About a month ago I had to rest up at home following a medical emergency, and I was looking for a way to distract myself which wasn't getting stuck on the harder levels of Baba Is You or reading Boswell's Life of Johnson (which was good, but sometimes too gloomy).

I've been interested in visualising four-dimensional shapes for a while now, and earlier this year I read Coxeter's Regular Polytopes, and probably understood a third of it. I decided to try and write a little web toy using the Javascript GL framework three.js to visualise the six regular polytopes: these are the 4D analogues of the Platonic solids.

Getting the six shapes working wasn't too hard: the various Wikipedia pages for the six solids have coordinates for their vertices, and once I'd built those, deriving the edges was a matter of picking the nearest neighbours to each vertex. If you're not interested in more of the details you can go straight to the end result: FourJS.

After I'd written the first version (I was still home sick at this point) I decided that it would be nice to colour the vertices of each shape in some kind of pleasingly symmetrical way. I worked out colour schemes for the 5-cell, 16-cell, tesseract and 24-cell quickly, and after a bit of research, I found a transcription (in a paper on quantum physics) of the Dutch geometer Schoute's partition of the 120 vertices of the 600-cell.

The way these partitions work is by what's called "inscription": to take a simple example, the eight vertices of a cube are also the vertices of two tetrahedra, the edges of which are the diagonals of the cube's faces. These two tetrahedra are said to be inscribed in the cube. In a similar way, the vertices of polytopes can be partitions into groups which form the vertices of simpler polytopes. Schoute's partition divides the 120 vertices of the 600-cell into five 24-cells (in two different ways).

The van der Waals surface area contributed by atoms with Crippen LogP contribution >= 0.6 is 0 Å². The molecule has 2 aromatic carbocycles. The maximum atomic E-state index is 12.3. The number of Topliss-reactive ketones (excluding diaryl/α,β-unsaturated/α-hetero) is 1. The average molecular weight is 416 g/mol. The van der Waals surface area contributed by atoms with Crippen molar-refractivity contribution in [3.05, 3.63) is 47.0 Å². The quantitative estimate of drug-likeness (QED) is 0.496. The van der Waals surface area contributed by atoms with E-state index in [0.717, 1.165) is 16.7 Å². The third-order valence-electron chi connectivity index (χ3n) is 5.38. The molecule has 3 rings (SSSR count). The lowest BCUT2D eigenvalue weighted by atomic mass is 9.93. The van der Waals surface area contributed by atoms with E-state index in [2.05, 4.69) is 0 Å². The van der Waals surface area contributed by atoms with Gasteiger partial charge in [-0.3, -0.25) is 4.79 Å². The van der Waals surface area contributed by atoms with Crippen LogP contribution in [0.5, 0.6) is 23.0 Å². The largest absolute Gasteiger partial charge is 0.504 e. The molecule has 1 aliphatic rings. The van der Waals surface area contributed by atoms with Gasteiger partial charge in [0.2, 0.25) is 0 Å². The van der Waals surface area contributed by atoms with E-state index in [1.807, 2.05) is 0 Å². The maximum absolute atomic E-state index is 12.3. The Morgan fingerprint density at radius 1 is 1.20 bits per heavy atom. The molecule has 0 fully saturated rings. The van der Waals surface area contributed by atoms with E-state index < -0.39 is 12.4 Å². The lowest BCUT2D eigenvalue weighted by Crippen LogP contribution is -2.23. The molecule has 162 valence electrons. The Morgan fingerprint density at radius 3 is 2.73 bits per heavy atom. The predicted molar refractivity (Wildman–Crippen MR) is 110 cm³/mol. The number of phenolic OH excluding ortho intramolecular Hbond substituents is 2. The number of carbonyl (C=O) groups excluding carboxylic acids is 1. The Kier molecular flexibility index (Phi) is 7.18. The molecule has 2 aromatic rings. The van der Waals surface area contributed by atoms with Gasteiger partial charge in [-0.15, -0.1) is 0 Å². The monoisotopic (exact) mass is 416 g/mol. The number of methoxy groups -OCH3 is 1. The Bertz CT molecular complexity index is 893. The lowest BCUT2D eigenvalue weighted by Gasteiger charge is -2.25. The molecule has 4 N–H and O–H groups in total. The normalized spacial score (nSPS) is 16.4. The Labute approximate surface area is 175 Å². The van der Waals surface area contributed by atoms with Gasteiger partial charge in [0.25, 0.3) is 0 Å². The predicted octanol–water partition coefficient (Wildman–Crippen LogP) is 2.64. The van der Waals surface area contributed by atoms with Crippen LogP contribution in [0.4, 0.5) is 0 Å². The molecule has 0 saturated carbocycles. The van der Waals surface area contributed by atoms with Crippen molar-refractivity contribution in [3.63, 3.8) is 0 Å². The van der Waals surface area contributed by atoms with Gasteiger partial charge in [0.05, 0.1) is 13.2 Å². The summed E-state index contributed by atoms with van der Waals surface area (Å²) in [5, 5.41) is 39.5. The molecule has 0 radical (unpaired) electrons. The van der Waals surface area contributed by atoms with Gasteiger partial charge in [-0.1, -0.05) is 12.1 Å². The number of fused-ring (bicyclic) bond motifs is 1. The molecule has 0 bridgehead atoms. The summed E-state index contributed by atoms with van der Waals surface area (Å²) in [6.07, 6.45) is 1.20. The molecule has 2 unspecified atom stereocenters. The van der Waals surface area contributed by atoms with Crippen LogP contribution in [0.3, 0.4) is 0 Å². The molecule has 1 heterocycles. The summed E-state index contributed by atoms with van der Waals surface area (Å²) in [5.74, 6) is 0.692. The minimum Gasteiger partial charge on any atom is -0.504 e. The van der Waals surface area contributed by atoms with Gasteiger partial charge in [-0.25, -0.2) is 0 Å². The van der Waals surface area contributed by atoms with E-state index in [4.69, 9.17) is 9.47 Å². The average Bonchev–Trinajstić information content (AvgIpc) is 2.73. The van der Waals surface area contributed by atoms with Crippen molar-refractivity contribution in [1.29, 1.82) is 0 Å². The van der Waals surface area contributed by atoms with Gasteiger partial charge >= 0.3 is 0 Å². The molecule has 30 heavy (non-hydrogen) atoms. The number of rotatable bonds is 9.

Finding a partition of the 600 vertices of the 120-cell was the real challenge. I found a few references which told me that five 600-cells could be inscribed in the 120-cell, which would give five groups of vertices, but no convenient reference for how those vertices were arranged. I tried a couple of amateurish approaches to writing an algorithm which failed, and then found a comment on Stack Exchange which gave me the key.

Five tetrahedra can be inscribed in a dodecahedron: this pattern is quite beautiful in its own right. If one partitions the twenty vertices of each of the dodecahedra in the 120-cell following this pattern, making sure that the patterns match at the adjoining faces where the dodecahedra meet, and that the chirality is correct (because there are two ways to partition them) the resulting five sets of 120-cell vertices are the vertices of the five inscribed 600-cells. I'm not mathematician enough to prove this, but the resulting colouring is internally consistent and looks nice.

A 3D projection of the 120-cell with its vertices coloured

It's possible to render all five 600-cells inscribed in the 120-cell, but even the following image, which shows just one of the inscribed 600-cells, is pretty indecipherable.

A 3D projection of the 120-cell with its vertices coloured and an inscribed 600-cell

You can play with the different polytopes here: FourJS and the source code is on GitHub. The code which generates the partition is still very rough and I'm planning a more detailed writeup once I've had a bit of a break from dreaming about dodecahedra.